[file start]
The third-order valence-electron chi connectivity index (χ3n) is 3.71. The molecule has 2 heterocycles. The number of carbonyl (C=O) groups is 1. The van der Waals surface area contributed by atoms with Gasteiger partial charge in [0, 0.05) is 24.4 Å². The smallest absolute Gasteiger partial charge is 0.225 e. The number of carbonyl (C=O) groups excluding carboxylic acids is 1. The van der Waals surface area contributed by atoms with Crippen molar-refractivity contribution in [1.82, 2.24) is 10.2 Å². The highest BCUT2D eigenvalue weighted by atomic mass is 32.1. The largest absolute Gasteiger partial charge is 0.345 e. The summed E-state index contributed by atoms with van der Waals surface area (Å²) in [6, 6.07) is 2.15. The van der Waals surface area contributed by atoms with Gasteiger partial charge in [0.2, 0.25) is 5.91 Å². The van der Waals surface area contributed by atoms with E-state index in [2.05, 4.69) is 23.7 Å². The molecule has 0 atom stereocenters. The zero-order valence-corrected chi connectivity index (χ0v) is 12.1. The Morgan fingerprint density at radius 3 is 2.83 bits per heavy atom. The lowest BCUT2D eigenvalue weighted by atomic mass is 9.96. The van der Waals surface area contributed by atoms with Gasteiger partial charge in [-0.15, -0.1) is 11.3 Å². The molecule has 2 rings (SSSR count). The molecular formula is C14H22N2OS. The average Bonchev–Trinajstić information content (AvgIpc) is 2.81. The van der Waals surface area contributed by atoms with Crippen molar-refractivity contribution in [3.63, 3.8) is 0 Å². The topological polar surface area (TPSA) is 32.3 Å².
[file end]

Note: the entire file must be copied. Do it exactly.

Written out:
The third-order valence-electron chi connectivity index (χ3n) is 3.71. The molecule has 2 heterocycles. The number of carbonyl (C=O) groups is 1. The van der Waals surface area contributed by atoms with Gasteiger partial charge in [0, 0.05) is 24.4 Å². The smallest absolute Gasteiger partial charge is 0.225 e. The number of carbonyl (C=O) groups excluding carboxylic acids is 1. The van der Waals surface area contributed by atoms with Crippen molar-refractivity contribution in [1.82, 2.24) is 10.2 Å². The highest BCUT2D eigenvalue weighted by atomic mass is 32.1. The largest absolute Gasteiger partial charge is 0.345 e. The summed E-state index contributed by atoms with van der Waals surface area (Å²) in [6, 6.07) is 2.15. The van der Waals surface area contributed by atoms with Gasteiger partial charge in [0.2, 0.25) is 5.91 Å². The van der Waals surface area contributed by atoms with E-state index in [2.05, 4.69) is 23.7 Å². The molecule has 0 atom stereocenters. The zero-order valence-corrected chi connectivity index (χ0v) is 12.1. The Morgan fingerprint density at radius 3 is 2.83 bits per heavy atom. The lowest BCUT2D eigenvalue weighted by atomic mass is 9.96. The van der Waals surface area contributed by atoms with Gasteiger partial charge in [-0.15, -0.1) is 11.3 Å². The molecule has 2 rings (SSSR count). The molecular formula is C14H22N2OS. The average Bonchev–Trinajstić information content (AvgIpc) is 2.81. The van der Waals surface area contributed by atoms with Crippen molar-refractivity contribution in [3.63, 3.8) is 0 Å². The topological polar surface area (TPSA) is 32.3 Å².